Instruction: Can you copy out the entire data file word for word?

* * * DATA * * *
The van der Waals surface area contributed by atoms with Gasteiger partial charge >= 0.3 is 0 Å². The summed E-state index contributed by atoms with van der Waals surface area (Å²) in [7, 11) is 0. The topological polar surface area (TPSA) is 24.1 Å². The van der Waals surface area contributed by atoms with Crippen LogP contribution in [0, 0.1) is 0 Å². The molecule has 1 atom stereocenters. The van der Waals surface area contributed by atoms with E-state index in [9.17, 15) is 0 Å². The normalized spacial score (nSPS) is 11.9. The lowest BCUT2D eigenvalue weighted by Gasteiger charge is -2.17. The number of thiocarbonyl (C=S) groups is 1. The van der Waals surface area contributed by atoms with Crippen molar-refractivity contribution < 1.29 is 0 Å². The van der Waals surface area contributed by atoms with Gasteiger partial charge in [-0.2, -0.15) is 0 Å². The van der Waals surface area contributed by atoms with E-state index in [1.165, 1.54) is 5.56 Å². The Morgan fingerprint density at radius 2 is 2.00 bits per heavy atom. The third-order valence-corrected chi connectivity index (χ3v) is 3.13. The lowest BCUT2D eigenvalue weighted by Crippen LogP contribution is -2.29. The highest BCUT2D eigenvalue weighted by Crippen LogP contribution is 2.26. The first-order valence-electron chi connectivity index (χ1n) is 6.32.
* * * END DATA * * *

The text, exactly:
The van der Waals surface area contributed by atoms with Gasteiger partial charge >= 0.3 is 0 Å². The summed E-state index contributed by atoms with van der Waals surface area (Å²) in [7, 11) is 0. The topological polar surface area (TPSA) is 24.1 Å². The van der Waals surface area contributed by atoms with Crippen LogP contribution in [0, 0.1) is 0 Å². The molecule has 1 atom stereocenters. The van der Waals surface area contributed by atoms with E-state index in [9.17, 15) is 0 Å². The normalized spacial score (nSPS) is 11.9. The lowest BCUT2D eigenvalue weighted by Gasteiger charge is -2.17. The number of thiocarbonyl (C=S) groups is 1. The van der Waals surface area contributed by atoms with Crippen molar-refractivity contribution < 1.29 is 0 Å². The van der Waals surface area contributed by atoms with Gasteiger partial charge in [-0.2, -0.15) is 0 Å². The van der Waals surface area contributed by atoms with E-state index in [1.165, 1.54) is 5.56 Å². The Morgan fingerprint density at radius 2 is 2.00 bits per heavy atom. The third-order valence-corrected chi connectivity index (χ3v) is 3.13. The lowest BCUT2D eigenvalue weighted by Crippen LogP contribution is -2.29. The highest BCUT2D eigenvalue weighted by Crippen LogP contribution is 2.26. The first-order valence-electron chi connectivity index (χ1n) is 6.32.